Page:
The event has captured the imagination of the original joystick generation, to whom the video game experience was grounded on the enchanting possibilities of rudimentary graphic designs. (Think of characters built with Lego bricks; no curved lines.) It has inspired music videos and an independent film based on the Web television series “The Angry Video Game Nerd,” whose main character, traumatized by the E.T. game, sets out to debunk the legend of the landfill, hoping to save young generations of gamers from the trauma of playing it.
“Everybody’s always fantasized about digging up those games,” James Rolfe, the filmmaker and star of the series, said in an interview. “It’s the perfect nerdy treasure hunt.”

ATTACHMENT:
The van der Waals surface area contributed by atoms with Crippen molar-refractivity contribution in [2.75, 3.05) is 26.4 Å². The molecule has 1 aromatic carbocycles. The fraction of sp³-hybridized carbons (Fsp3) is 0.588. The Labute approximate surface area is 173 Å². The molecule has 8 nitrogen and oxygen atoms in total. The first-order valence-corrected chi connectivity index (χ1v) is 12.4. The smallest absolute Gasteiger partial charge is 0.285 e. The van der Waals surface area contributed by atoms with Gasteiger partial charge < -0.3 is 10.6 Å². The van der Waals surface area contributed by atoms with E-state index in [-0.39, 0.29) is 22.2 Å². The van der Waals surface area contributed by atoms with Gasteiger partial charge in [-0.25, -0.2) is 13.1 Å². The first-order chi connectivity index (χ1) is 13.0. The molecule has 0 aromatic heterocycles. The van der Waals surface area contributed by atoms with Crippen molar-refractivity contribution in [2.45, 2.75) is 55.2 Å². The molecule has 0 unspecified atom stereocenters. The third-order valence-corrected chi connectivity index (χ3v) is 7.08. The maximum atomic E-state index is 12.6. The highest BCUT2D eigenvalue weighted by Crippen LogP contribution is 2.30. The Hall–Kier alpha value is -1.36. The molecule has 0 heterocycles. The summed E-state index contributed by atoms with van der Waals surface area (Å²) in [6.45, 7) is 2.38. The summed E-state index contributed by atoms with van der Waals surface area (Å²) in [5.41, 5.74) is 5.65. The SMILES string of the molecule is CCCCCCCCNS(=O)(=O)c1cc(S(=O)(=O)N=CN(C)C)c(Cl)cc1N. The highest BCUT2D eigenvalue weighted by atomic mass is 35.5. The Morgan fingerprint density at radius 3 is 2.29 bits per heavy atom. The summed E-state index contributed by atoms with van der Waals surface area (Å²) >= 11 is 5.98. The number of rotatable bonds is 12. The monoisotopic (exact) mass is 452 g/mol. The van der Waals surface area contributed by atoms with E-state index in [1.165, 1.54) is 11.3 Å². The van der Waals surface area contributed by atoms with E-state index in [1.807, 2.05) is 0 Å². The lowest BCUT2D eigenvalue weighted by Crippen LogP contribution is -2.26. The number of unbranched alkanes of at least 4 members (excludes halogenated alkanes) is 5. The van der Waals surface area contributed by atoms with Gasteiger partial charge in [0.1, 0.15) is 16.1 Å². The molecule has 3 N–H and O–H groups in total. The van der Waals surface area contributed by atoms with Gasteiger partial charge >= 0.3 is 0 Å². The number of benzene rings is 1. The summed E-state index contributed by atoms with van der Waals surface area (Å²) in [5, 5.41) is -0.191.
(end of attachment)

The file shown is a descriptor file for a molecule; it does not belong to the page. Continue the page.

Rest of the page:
What could be there?
“Systems, prototypes,” said Joe Lewandowski, who ran a waste-management company in Alamogordo in the 1980s and seems to know a lot more about what happened than he is willing to tell. (Atari, which filed for bankruptcy this year, has been mum over the years, and further questions to Mr. Lewandowski were met with a mix of silence and mischievous smiles.)
Readers of a certain age might remember Geraldo Rivera’s quest to uncover the secrets of Al Capone’s vaults in 1986, a live television event that spectacularly revealed nothing besides empty bottles and debris. Last month, Fuel Entertainment, a digital company in Los Angeles, acquired an exclusive permit to excavate the Alamogordo landfill over the coming six months. It is probably safe to say there is going to be more than dust to find.